Please use this identifier to cite or link to this item: https://hdl.handle.net/20.500.12530/32705
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dc.contributor.authorLevin, Bruce R
dc.contributor.authorMcCall, Ingrid C
dc.contributor.authorPerrot, Véronique
dc.contributor.authorWeiss, Howard
dc.contributor.authorOvesepian, Armen
dc.contributor.authorBaquero, Fernando
dc.date.accessioned2019-06-28T17:07:01Z-
dc.date.available2019-06-28T17:07:01Z-
dc.date.issued2017
dc.identifier.citationMBio.2017 02;(8)1:
dc.identifier.urihttps://hdl.handle.net/20.500.12530/32705-
dc.description.abstractWe postulate that the inhibition of growth and low rates of mortality of bacteria exposed to ribosome-binding antibiotics deemed bacteriostatic can be attributed almost uniquely to these drugs reducing the number of ribosomes contributing to protein synthesis, i.e., the number of effective ribosomes. We tested this hypothesis with Escherichia coli K-12 MG1655 and constructs that had been deleted for 1 to 6 of the 7 rRNA (rrn) operons. In the absence of antibiotics, constructs with fewer rrn operons have lower maximum growth rates and longer lag phases than those with more ribosomal operons. In the presence of the ribosome-binding "bacteriostatic" antibiotics tetracycline, chloramphenicol, and azithromycin, E. coli strains with 1 and 2 rrn operons are killed at a substantially higher rate than those with more rrn operons. This increase in the susceptibility of E. coli with fewer rrn operons to killing by ribosome-targeting bacteriostatic antibiotics is not reflected in their greater sensitivity to killing by the bactericidal antibiotic ciprofloxacin, which does not target ribosomes, but also to killing by gentamicin, which does. Finally, when such strains are exposed to these ribosome-targeting bacteriostatic antibiotics, the time before these bacteria start to grow again when the drugs are removed, referred to as the post-antibiotic effect (PAE), is markedly greater for constructs with fewer rrn operons than for those with more rrn operons. We interpret the results of these other experiments reported here as support for the hypothesis that the reduction in the effective number of ribosomes due to binding to these structures provides a sufficient explanation for the action of bacteriostatic antibiotics that target these structures.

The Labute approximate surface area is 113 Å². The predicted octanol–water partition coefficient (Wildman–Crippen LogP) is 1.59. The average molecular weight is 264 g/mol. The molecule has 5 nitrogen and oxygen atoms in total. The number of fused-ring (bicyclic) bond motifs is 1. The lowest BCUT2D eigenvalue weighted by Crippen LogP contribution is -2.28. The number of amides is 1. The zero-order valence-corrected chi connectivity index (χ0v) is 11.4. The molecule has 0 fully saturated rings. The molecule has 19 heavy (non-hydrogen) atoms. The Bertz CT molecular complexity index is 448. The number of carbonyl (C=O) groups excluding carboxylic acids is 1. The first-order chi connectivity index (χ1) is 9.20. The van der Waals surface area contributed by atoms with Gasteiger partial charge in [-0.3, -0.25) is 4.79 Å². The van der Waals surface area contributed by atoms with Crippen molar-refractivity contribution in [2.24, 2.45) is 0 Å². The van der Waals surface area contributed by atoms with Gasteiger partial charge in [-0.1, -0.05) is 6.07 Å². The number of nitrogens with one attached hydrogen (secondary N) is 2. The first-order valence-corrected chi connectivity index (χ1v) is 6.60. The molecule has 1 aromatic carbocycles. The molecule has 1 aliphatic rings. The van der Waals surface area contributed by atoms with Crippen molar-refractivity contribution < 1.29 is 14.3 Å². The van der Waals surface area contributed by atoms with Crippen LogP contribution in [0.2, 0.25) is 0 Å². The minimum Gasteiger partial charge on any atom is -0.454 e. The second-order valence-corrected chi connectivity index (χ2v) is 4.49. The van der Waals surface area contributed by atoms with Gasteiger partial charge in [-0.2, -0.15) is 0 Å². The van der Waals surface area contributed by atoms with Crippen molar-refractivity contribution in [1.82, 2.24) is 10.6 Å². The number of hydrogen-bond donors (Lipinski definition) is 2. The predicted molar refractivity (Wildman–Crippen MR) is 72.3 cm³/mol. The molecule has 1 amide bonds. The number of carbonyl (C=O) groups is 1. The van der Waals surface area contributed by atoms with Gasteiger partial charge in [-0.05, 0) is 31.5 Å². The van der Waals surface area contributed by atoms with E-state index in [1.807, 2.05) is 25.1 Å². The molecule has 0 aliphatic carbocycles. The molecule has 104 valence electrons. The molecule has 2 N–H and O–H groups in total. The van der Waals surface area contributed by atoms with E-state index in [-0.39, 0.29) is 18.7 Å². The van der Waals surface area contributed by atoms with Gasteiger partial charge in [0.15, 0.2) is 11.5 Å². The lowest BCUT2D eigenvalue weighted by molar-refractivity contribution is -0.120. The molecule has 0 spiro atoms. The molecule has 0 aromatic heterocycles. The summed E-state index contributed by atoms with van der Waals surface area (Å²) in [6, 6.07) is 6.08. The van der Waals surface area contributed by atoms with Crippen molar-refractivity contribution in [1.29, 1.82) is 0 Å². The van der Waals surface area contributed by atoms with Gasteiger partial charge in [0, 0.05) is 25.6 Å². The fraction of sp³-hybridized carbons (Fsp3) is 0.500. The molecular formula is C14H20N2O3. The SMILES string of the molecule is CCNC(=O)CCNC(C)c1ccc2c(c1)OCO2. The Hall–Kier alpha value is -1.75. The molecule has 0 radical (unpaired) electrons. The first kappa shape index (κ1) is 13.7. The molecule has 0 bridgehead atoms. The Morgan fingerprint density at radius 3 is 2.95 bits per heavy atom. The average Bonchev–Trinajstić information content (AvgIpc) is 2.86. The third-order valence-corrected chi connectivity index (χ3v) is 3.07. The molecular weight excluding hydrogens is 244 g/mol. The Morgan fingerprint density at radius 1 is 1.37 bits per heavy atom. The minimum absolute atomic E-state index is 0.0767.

dc.language.isoeng
dc.rightsopenAccess-
dc.subject.meshAnti-Bacterial Agents
dc.subject.meshEscherichia coli K12
dc.subject.meshMicrobial Viability
dc.subject.meshProtein Biosynthesis
dc.subject.meshRibosomes
dc.titleA Numbers Game: Ribosome Densities, Bacterial Growth, and Antibiotic-Mediated Stasis and Death.
dc.typeArtículo
dc.identifier.pubmedID28174311
dc.format.volume8
dc.identifier.e-issn2150-7511
dc.identifier.journalmBio
dc.identifier.doi10.1128/mBio.02253-16
dc.format.number1
dc.identifier.pmcPMC5296603
dc.pubmedtypeJournal Article
dc.pubmedtypeResearch Support, N.I.H., Extramural
dc.pubmedtypeResearch Support, Non-U.S. Gov't
Appears in Collections:Fundaciones e Institutos de Investigación > IIS H. U. Ramón y Cajal > Artículos

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